Assessing the impact of climate change on the frequency of Glacial Lake Outburst Floods in Patagonia
Glacial Lake Outburst Floods (GLOFs) constitute a major threat in glacierized regions. They cause considerable damage to infrastructure and frequently result in the loss of livestock and human lives. Although the frequency and magnitude of GLOFs seem to have increased worldwide in the last decades, there is currently no reliable scientific evidence supporting this claim, largely due to a lack of flood records on timescales that extend beyond gauged river-flow datasets. This issue is particularly pronounced in Patagonia, where 15 GLOFs were documented between 2008 and 2014. During these events, the discharge of Baker river, which drains most of the eastern side of the Northern Patagonian Icefield, increases from 500-1000 m3/sec to >3000 m3/sec, and river water level rises by 4-6 m.
This project investigates changes in GLOF frequency during the late Holocene (the last ~3000 years) by studying flood deposits recorded in the sediments of Baker fjord, and in elevated lakes and peatbogs along Baker river. In addition, sediment traps are used to study how modern GLOFs are recorded in fjords sediments, in combination with river and fjord monitoring data. The project combines the expertise of scientists active in sedimentology, glaciology, hydrology, oceanography, geochemistry, paleoclimatology, and environmental history. Ultimately, our results will be used to assess the possible relationships between GLOF frequency and climate variability.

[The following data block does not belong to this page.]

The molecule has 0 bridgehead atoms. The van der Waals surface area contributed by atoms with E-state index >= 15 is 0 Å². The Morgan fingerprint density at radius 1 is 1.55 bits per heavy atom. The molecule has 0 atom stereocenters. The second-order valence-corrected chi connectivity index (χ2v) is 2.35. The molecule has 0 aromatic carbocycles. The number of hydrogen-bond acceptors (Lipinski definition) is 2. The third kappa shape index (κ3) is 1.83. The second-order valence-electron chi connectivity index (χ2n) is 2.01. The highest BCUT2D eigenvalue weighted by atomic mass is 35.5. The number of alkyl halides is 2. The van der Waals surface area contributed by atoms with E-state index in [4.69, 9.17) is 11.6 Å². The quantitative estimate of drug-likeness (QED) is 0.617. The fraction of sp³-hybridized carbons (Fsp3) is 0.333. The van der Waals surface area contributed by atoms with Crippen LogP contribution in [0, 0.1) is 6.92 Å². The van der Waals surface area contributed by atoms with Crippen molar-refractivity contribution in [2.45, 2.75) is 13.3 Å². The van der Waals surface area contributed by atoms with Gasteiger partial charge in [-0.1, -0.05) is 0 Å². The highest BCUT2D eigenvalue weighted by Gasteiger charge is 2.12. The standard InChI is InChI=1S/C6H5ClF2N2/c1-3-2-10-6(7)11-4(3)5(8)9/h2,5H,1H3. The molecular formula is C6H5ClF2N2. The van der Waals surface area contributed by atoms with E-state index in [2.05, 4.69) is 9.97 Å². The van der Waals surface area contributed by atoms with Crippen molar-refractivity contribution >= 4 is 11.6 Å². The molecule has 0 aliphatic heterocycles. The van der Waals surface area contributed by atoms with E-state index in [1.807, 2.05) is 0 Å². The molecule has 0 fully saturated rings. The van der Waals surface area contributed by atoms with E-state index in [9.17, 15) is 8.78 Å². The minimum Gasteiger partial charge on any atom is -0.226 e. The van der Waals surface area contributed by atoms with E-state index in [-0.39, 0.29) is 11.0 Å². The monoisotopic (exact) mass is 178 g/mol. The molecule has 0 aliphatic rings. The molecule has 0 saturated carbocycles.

PhD student (2016-2021): Elke Vandekerkhove
Vandekerkove et al. (2020). Modern sedimentary processes at the heads of Martínez Channel and Steffen Fjord, Chilean Patagonia. Marine Geology, 106076.
Vandekerkove et al. (2020). Neoglacial increase in high-magnitude glacial lake outburst flood frequency, upper Baker River, Chilean Patagonia (47°S). Quaternary Science Reviews, 106572.
Vandekerkhove et al (forthcoming). Signature of modern Glacial Lake Outburst Floods in fjord sediments (Baker River, Chile). Sedimentology